As technology innovates, Fourth Amendment protections potentially become weaker and allow law enforcement to surveille in new ways. Because of those expanded options, the notion of a reasonable expectation of privacy shrinks, leading to further surveillance by police without a warrant. It is essential to reevaluate what is deemed acceptable under the Fourth Amendment when it comes to prolonged warrantless surveillance by law enforcement. The Supreme Court has evaluated this issue for decades, attempting to adapt Fourth Amendment search analysis to the changing landscape of technological innovation. In a case of first impression, the Seventh Circuit erred by holding that eighteen months of warrantless video camera surveillance did not violate the defendant's Fourth Amendment rights in United States v. Tuggle. The court failed to properly apply the Katz Test long used by the Supreme Court; it did not consider the precedent it set by permitting this lengthy surveillance; and, it failed to review the practical impact of prolonged warrantless surveillance, especially in the time of COVID-19 lockdowns. This note suggests that, while a bright line rule of how long is acceptable will not work, eighteen months is longer than what society would reasonably expect law enforcement to be able to do. Further, it argues that Fourth Amendment analysis can and should protect individuals from advancing technology rather than relying on outdated cases and strictly adhering to precedent. The essence of Fourth Amendment search cases is the same no matter what technology is at issue: there is a limit to what police can do and eighteen straight months of surveillance absent a warrant goes too far.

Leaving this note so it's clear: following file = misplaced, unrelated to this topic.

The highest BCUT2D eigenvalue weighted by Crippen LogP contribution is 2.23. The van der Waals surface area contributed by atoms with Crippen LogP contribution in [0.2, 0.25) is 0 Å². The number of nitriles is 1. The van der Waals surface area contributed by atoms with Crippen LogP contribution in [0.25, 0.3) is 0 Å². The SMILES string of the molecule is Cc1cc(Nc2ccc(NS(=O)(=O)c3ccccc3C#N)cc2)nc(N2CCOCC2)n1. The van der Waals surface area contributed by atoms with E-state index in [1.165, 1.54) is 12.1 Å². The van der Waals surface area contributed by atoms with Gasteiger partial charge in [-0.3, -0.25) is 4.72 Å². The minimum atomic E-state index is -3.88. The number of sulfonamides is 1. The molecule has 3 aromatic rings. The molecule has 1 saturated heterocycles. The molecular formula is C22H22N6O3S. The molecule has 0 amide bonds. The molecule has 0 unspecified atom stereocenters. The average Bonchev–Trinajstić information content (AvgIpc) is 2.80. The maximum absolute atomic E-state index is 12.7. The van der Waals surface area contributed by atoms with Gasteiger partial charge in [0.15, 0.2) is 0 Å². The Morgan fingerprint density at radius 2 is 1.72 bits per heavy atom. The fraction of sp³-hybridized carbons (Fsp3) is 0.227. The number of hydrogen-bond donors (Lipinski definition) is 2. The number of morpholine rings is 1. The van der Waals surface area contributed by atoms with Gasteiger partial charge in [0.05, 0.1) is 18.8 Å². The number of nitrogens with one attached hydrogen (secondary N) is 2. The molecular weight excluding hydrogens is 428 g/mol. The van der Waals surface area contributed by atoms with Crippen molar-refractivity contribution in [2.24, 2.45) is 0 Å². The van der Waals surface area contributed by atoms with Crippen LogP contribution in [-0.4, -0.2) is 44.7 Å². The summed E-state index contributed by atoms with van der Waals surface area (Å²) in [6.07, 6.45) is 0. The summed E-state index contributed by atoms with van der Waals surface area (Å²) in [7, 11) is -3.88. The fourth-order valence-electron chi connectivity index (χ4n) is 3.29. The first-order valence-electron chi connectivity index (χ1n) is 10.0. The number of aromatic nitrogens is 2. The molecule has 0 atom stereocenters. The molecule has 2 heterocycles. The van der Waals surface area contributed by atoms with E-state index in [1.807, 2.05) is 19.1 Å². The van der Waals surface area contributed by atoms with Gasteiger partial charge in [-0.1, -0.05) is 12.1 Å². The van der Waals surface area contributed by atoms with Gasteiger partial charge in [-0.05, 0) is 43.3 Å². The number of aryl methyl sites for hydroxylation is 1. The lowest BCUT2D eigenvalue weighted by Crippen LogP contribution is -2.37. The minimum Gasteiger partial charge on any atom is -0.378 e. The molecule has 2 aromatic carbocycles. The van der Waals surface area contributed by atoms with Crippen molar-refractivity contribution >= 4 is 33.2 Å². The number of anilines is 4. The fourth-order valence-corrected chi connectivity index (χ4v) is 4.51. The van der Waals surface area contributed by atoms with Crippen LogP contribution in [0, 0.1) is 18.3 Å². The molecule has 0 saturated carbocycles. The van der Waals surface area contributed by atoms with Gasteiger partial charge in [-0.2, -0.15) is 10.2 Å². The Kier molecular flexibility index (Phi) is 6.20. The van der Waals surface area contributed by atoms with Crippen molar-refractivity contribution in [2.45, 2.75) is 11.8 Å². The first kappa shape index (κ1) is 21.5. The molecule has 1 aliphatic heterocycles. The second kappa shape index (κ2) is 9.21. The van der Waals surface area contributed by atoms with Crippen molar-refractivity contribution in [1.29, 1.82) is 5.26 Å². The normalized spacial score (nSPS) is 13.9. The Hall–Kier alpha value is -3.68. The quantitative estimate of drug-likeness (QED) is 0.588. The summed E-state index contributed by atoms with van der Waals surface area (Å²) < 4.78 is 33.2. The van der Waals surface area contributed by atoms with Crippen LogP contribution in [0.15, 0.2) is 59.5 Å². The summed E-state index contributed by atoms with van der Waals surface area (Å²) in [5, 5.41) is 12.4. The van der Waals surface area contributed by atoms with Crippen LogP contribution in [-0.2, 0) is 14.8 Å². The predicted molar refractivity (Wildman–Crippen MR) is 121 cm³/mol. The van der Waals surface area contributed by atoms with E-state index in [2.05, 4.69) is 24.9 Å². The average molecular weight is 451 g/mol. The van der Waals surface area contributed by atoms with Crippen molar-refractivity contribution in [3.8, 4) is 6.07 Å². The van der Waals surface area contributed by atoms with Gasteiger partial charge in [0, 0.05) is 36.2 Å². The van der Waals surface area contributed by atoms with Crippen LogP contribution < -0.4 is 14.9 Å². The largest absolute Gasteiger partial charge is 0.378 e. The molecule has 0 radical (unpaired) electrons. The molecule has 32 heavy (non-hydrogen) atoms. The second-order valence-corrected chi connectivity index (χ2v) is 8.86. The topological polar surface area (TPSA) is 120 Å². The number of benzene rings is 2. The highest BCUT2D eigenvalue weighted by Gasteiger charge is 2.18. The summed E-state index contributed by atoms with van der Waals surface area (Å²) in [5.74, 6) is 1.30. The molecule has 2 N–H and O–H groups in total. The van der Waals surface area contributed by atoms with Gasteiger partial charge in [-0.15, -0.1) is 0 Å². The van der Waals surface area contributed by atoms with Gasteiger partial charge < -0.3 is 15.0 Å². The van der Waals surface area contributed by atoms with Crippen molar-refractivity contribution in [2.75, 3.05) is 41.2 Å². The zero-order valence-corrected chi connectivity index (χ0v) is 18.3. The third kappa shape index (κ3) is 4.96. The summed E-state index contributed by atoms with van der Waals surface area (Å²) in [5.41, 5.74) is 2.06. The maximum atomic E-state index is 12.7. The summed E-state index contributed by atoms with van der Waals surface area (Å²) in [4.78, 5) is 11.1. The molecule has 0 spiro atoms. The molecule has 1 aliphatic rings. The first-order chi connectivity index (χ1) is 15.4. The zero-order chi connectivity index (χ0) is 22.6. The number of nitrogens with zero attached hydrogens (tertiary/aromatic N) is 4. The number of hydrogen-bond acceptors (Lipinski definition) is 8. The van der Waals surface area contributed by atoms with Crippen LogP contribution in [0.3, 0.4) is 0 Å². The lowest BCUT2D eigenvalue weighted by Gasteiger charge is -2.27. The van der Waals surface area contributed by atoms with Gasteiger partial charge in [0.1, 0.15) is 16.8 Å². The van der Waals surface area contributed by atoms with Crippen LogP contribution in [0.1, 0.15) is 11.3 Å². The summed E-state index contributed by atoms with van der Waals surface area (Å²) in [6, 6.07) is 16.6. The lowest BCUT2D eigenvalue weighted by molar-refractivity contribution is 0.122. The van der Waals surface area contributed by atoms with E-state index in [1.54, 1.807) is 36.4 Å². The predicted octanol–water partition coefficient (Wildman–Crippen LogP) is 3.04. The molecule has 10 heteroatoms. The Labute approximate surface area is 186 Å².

Samantha J. McHugh,
"I Always Feel Like Somebody's Watching Me"
Prolonged Use of Warrantless Video Surveillance and the Fourth Amendment,
Seventh Circuit Rev.
Available at: https://scholarship.kentlaw.iit.edu/seventhcircuitreview/vol17/iss1/7